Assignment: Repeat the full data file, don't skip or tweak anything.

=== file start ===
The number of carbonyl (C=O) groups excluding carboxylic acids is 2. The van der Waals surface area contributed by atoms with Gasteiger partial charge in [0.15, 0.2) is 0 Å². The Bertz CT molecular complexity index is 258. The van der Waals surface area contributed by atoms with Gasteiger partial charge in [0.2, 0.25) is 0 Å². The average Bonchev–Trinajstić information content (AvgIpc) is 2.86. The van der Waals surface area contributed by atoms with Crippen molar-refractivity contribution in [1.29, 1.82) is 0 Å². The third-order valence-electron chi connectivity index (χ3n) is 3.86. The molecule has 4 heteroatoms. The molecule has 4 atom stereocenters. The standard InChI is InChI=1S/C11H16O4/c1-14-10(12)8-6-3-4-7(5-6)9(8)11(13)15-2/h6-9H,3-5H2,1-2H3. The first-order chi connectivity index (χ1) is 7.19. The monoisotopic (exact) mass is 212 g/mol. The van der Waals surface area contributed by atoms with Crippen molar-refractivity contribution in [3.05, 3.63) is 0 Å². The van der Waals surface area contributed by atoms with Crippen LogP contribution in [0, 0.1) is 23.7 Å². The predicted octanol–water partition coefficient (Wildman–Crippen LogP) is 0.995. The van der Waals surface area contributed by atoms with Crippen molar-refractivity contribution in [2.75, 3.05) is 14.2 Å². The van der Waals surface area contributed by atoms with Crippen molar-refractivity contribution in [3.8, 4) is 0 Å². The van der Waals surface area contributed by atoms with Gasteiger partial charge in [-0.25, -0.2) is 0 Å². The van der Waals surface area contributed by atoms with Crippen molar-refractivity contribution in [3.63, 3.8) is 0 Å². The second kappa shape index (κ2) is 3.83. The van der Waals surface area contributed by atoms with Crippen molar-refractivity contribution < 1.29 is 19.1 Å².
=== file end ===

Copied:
The number of carbonyl (C=O) groups excluding carboxylic acids is 2. The van der Waals surface area contributed by atoms with Gasteiger partial charge in [0.15, 0.2) is 0 Å². The Bertz CT molecular complexity index is 258. The van der Waals surface area contributed by atoms with Gasteiger partial charge in [0.2, 0.25) is 0 Å². The average Bonchev–Trinajstić information content (AvgIpc) is 2.86. The van der Waals surface area contributed by atoms with Crippen molar-refractivity contribution in [1.29, 1.82) is 0 Å². The third-order valence-electron chi connectivity index (χ3n) is 3.86. The molecule has 4 heteroatoms. The molecule has 4 atom stereocenters. The standard InChI is InChI=1S/C11H16O4/c1-14-10(12)8-6-3-4-7(5-6)9(8)11(13)15-2/h6-9H,3-5H2,1-2H3. The first-order chi connectivity index (χ1) is 7.19. The monoisotopic (exact) mass is 212 g/mol. The van der Waals surface area contributed by atoms with Crippen molar-refractivity contribution in [3.05, 3.63) is 0 Å². The van der Waals surface area contributed by atoms with Crippen LogP contribution in [0, 0.1) is 23.7 Å². The predicted octanol–water partition coefficient (Wildman–Crippen LogP) is 0.995. The van der Waals surface area contributed by atoms with Crippen molar-refractivity contribution in [2.75, 3.05) is 14.2 Å². The van der Waals surface area contributed by atoms with Crippen molar-refractivity contribution in [3.8, 4) is 0 Å². The van der Waals surface area contributed by atoms with Gasteiger partial charge in [-0.25, -0.2) is 0 Å². The van der Waals surface area contributed by atoms with Crippen molar-refractivity contribution in [3.63, 3.8) is 0 Å². The second kappa shape index (κ2) is 3.83. The van der Waals surface area contributed by atoms with Crippen molar-refractivity contribution < 1.29 is 19.1 Å².